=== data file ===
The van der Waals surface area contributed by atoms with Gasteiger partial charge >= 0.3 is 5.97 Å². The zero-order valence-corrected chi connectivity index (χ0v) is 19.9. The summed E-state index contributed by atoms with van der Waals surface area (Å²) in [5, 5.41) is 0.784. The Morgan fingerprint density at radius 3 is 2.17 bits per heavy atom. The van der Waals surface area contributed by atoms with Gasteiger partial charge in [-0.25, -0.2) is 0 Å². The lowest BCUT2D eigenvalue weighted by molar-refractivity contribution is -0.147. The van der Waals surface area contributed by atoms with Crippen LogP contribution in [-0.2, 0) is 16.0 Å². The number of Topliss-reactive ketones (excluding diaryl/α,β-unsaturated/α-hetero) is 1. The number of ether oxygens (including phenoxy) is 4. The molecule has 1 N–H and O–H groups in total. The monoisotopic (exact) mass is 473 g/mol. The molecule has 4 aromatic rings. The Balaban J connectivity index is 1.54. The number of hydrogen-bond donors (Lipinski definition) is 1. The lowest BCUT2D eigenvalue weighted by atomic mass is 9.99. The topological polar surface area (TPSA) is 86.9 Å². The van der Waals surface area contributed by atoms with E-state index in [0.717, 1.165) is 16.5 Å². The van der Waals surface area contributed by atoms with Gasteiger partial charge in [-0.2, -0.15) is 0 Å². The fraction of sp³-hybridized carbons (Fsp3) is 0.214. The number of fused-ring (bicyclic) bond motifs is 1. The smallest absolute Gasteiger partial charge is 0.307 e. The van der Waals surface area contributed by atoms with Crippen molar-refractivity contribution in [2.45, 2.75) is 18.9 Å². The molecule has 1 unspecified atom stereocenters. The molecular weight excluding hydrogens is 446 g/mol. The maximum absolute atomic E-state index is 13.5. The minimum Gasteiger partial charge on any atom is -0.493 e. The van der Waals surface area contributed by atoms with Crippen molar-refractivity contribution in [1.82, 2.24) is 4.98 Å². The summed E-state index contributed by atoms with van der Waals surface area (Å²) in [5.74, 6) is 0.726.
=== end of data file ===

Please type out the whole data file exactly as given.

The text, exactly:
The van der Waals surface area contributed by atoms with Gasteiger partial charge >= 0.3 is 5.97 Å². The zero-order valence-corrected chi connectivity index (χ0v) is 19.9. The summed E-state index contributed by atoms with van der Waals surface area (Å²) in [5, 5.41) is 0.784. The Morgan fingerprint density at radius 3 is 2.17 bits per heavy atom. The van der Waals surface area contributed by atoms with Gasteiger partial charge in [-0.25, -0.2) is 0 Å². The lowest BCUT2D eigenvalue weighted by molar-refractivity contribution is -0.147. The van der Waals surface area contributed by atoms with Crippen LogP contribution in [-0.2, 0) is 16.0 Å². The number of Topliss-reactive ketones (excluding diaryl/α,β-unsaturated/α-hetero) is 1. The number of ether oxygens (including phenoxy) is 4. The molecule has 1 N–H and O–H groups in total. The monoisotopic (exact) mass is 473 g/mol. The molecule has 4 aromatic rings. The Balaban J connectivity index is 1.54. The number of hydrogen-bond donors (Lipinski definition) is 1. The lowest BCUT2D eigenvalue weighted by atomic mass is 9.99. The topological polar surface area (TPSA) is 86.9 Å². The van der Waals surface area contributed by atoms with E-state index in [0.717, 1.165) is 16.5 Å². The van der Waals surface area contributed by atoms with Gasteiger partial charge in [-0.2, -0.15) is 0 Å². The fraction of sp³-hybridized carbons (Fsp3) is 0.214. The number of fused-ring (bicyclic) bond motifs is 1. The smallest absolute Gasteiger partial charge is 0.307 e. The van der Waals surface area contributed by atoms with Crippen molar-refractivity contribution in [2.45, 2.75) is 18.9 Å². The molecule has 1 unspecified atom stereocenters. The molecular weight excluding hydrogens is 446 g/mol. The maximum absolute atomic E-state index is 13.5. The minimum Gasteiger partial charge on any atom is -0.493 e. The van der Waals surface area contributed by atoms with Crippen molar-refractivity contribution in [1.82, 2.24) is 4.98 Å². The summed E-state index contributed by atoms with van der Waals surface area (Å²) in [5.74, 6) is 0.726.